by Jon Chapple
Every time I go to listen to Band of Horses’ third and latest long-player in iTunes, I type ‘B-A-N’ (and possibly a ‘D’ if I’m feeling adventurous) and am always instantly rewarded not with Infinite Arms, but Music from Big Pink. “Isn’t that apt?”, I think. “The daddies of country rock and and their young heirs, side by side. Two generations of rootsy Americana, neatly rubbing shoulders in the sterile confines of the ‘Column Browser.’” And each time I smile a knowing little smile to myself.
But the problem is that Infinite Arms is hardly any more of a country or roots rock album than it is a jazz record, and I’m struggling to think about how this got into my head in the first place. It could be the fact that most live performances I’ve seen of the group tends to see them kitted out in some kind of curious cowboy-lumberjack hybrid attire (think flannel shirts with stetsons) could have something to do with it. The name, also, surely plays a part in it: ‘Band of Horses’; they’ve got to live on a ranch, right?. But no, despite my initial first impressions, Infinite Arms is none of the above; it’s a polished, restrained and relatively straight-forward pop-rock album, albeit one with the occasional ‘roots’ flourish or effect.
However, as much as I admittedly do have a soft spot for The Band, that’s by no means a criticism. The record kicks off with two of the strongest openers I’ve heard on a new album in a good few years; “Factory” floats along prettily on waves of ethereal strings, its closely-harmonized dual lead vocals and slow-building orchestral pomp swelling beneath them working to create a serene, lullaby-like atmosphere, whilst “Compliments”, a yearning, irresistibly catchy mid-tempo pop-rocker straight out of 1972, provides a welcome change of pace which compliments its predecessor perfectly.
The rest of Infinite Arms fails to live up to the potential of its incredible starting momentum, but song-wise, there are still a few other highlights. The unremarkable “Laredo”, another rocker in the vein of “Compliments” (but with far less melodic appeal) certainly isn’t one, but “Dilly”, with its sing-a-long chorus and some impressive interweaving vocal acrobatics from vocalists Ben Bridwell and Tyler Ramsey is pure pop gold. “Older” is a country-styled ballad (I know, but it’s the only one!) overlaid with some attractive, tasteful pedal steel guitar lines, whilst “Blue Beard”, a sparse, evocative number about love lost under a “grey and cold” Midwestern sky sees the group trying their hand at ornate, Brian Wilson-patented multi-part harmonies, which works relatively well but is spoiled by its sterile production, which is irritating and can make the voices involved sound unnatural and digital.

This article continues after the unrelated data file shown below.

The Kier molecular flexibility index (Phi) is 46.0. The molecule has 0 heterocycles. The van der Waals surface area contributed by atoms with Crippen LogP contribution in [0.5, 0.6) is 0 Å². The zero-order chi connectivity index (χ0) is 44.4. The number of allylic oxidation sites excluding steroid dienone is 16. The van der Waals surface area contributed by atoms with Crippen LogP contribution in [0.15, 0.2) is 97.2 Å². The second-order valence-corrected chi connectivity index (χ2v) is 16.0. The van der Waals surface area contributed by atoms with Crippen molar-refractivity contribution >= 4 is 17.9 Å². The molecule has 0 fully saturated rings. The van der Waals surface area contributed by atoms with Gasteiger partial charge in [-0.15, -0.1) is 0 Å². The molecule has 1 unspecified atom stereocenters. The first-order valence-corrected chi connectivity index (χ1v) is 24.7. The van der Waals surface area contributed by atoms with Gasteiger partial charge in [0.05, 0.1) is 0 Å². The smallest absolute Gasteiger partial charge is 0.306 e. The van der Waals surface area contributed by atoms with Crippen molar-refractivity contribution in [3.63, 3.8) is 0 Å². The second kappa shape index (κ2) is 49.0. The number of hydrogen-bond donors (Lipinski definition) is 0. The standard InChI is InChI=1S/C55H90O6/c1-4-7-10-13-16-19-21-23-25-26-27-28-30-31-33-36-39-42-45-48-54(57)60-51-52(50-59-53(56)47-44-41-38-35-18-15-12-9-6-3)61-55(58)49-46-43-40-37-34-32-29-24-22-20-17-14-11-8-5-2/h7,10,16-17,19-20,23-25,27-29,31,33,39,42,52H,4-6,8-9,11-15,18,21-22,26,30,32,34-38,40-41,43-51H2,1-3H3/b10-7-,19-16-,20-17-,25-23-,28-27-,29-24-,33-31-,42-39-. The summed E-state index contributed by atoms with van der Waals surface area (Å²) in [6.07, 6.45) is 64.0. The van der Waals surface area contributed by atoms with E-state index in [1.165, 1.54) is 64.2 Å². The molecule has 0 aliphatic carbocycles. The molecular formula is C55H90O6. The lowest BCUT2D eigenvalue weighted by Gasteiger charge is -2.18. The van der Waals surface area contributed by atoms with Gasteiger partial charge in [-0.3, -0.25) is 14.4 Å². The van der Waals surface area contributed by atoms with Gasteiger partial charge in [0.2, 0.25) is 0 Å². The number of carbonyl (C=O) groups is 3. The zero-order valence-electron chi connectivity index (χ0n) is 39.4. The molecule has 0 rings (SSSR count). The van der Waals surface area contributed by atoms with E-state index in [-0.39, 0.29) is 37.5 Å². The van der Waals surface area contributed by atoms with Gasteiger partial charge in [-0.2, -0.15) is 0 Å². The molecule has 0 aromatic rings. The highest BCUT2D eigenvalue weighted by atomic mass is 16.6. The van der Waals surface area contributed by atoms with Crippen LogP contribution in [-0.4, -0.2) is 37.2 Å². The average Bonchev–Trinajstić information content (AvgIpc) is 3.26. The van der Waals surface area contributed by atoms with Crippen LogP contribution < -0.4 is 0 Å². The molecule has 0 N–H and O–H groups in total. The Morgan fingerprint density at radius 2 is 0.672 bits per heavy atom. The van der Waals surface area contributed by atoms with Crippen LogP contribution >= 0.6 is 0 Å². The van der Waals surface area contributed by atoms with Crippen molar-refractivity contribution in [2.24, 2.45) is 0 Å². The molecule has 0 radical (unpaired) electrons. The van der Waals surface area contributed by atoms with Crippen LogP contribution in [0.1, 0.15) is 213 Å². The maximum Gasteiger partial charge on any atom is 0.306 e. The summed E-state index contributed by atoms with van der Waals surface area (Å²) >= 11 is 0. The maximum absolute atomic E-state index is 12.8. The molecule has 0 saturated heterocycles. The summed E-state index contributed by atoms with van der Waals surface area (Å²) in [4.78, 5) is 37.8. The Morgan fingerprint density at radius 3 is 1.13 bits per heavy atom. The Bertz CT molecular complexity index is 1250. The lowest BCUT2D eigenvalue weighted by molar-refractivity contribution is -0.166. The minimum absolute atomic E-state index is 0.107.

Unfortunately, that is a key problem with the album as a whole. Whilst, as already mentioned, it would be a stretch to call Infinite Arms an Americana release, lyrically it is a completely different story, and I would prefer if the production reflected this. “Blue Beard” isn’t the only song where far-flung American geography features prominently; “NW Apt.”, a middling, power-chord driven indie rocker without anything resembling a hook to speak of takes place in Oakridge, Oregon (“I’m driving over in Oakridge, baby, with the whole neighborhood in tow”), the six-and-a-half-minute closing epic “Neighbor”, which combines an achingly gorgeous melody with a lengthy build-up and cymbal-crashing climax that Explosions in the Sky would be proud of, makes frequent use of rural North American imagery (chipmunks, border towns and lights on porches) and the previously-mentioned “Compliments” contains the lines: “Deep in the heart of the country was a house I built from logs / a raven and a lady hawk” and “Quiet and calm through the day, see the sun burn through the fog / approaching was a yellow dog.” John Fogerty would be proud, I’m sure you’ll agree. And yet there’s no warmth or natural air to the recording to compliment such rustic sentiments; instead, for the most part, the album sounds shiny, brittle and thin. A deliberate artistic decision or simply pandering to the iPod generation? I’ll let you decide.